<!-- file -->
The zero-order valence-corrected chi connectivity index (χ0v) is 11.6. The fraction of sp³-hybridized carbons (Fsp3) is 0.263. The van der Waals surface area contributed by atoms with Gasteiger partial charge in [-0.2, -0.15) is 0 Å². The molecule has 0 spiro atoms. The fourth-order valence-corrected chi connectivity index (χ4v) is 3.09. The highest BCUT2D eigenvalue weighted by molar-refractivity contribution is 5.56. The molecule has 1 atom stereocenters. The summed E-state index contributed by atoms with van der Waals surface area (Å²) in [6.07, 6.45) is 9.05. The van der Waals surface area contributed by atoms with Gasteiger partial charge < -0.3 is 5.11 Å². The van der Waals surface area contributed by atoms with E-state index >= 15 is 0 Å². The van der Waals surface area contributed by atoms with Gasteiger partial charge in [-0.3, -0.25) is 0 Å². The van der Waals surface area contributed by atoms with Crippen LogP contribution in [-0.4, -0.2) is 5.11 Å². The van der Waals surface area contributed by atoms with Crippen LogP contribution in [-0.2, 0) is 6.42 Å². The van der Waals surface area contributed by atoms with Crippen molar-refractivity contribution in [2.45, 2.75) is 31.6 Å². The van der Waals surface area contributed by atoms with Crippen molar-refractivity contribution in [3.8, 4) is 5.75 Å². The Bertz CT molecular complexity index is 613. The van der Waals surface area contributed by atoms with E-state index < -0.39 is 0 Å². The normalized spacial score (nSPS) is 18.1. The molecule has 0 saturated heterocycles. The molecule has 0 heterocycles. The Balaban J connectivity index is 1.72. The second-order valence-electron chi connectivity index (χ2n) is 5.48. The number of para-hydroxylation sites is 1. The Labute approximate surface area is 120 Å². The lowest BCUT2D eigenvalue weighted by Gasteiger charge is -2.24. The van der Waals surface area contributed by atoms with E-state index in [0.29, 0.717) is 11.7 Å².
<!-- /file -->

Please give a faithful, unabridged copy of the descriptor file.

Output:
The zero-order valence-corrected chi connectivity index (χ0v) is 11.6. The fraction of sp³-hybridized carbons (Fsp3) is 0.263. The van der Waals surface area contributed by atoms with Gasteiger partial charge in [-0.2, -0.15) is 0 Å². The molecule has 0 spiro atoms. The fourth-order valence-corrected chi connectivity index (χ4v) is 3.09. The highest BCUT2D eigenvalue weighted by molar-refractivity contribution is 5.56. The molecule has 1 atom stereocenters. The summed E-state index contributed by atoms with van der Waals surface area (Å²) in [6.07, 6.45) is 9.05. The van der Waals surface area contributed by atoms with Gasteiger partial charge < -0.3 is 5.11 Å². The van der Waals surface area contributed by atoms with E-state index >= 15 is 0 Å². The van der Waals surface area contributed by atoms with Gasteiger partial charge in [-0.3, -0.25) is 0 Å². The van der Waals surface area contributed by atoms with Crippen LogP contribution in [-0.4, -0.2) is 5.11 Å². The van der Waals surface area contributed by atoms with Crippen LogP contribution in [-0.2, 0) is 6.42 Å². The van der Waals surface area contributed by atoms with Crippen molar-refractivity contribution in [2.45, 2.75) is 31.6 Å². The van der Waals surface area contributed by atoms with Crippen molar-refractivity contribution in [3.8, 4) is 5.75 Å². The Bertz CT molecular complexity index is 613. The van der Waals surface area contributed by atoms with E-state index < -0.39 is 0 Å². The normalized spacial score (nSPS) is 18.1. The molecule has 0 saturated heterocycles. The molecule has 0 heterocycles. The Balaban J connectivity index is 1.72. The second-order valence-electron chi connectivity index (χ2n) is 5.48. The number of para-hydroxylation sites is 1. The Labute approximate surface area is 120 Å². The lowest BCUT2D eigenvalue weighted by Gasteiger charge is -2.24. The van der Waals surface area contributed by atoms with E-state index in [0.29, 0.717) is 11.7 Å².